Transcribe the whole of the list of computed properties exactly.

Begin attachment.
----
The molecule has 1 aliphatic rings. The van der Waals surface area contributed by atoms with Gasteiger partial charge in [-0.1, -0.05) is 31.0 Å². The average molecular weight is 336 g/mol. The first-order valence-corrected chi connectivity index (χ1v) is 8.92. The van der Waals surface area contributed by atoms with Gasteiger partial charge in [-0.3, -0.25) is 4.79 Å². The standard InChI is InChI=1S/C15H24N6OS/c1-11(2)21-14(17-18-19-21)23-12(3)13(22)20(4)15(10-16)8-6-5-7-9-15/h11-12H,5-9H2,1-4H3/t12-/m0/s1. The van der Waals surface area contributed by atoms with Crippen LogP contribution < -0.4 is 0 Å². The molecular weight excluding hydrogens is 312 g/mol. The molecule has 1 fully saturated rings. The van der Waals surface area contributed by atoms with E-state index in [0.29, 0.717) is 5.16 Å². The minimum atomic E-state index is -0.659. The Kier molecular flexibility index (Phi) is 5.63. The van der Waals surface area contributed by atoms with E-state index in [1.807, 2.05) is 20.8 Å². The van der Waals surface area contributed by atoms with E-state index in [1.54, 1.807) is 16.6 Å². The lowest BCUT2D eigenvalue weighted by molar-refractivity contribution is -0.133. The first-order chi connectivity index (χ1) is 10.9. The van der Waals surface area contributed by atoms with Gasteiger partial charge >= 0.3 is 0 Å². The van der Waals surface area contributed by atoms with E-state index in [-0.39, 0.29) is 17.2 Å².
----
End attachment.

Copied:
The molecule has 1 aliphatic rings. The van der Waals surface area contributed by atoms with Gasteiger partial charge in [-0.1, -0.05) is 31.0 Å². The average molecular weight is 336 g/mol. The first-order valence-corrected chi connectivity index (χ1v) is 8.92. The van der Waals surface area contributed by atoms with Gasteiger partial charge in [-0.3, -0.25) is 4.79 Å². The standard InChI is InChI=1S/C15H24N6OS/c1-11(2)21-14(17-18-19-21)23-12(3)13(22)20(4)15(10-16)8-6-5-7-9-15/h11-12H,5-9H2,1-4H3/t12-/m0/s1. The van der Waals surface area contributed by atoms with Crippen LogP contribution < -0.4 is 0 Å². The molecular weight excluding hydrogens is 312 g/mol. The molecule has 1 fully saturated rings. The van der Waals surface area contributed by atoms with E-state index in [0.29, 0.717) is 5.16 Å². The minimum atomic E-state index is -0.659. The Kier molecular flexibility index (Phi) is 5.63. The van der Waals surface area contributed by atoms with E-state index in [1.807, 2.05) is 20.8 Å². The van der Waals surface area contributed by atoms with E-state index in [1.54, 1.807) is 16.6 Å². The lowest BCUT2D eigenvalue weighted by molar-refractivity contribution is -0.133. The first-order chi connectivity index (χ1) is 10.9. The van der Waals surface area contributed by atoms with Gasteiger partial charge >= 0.3 is 0 Å². The van der Waals surface area contributed by atoms with E-state index in [-0.39, 0.29) is 17.2 Å².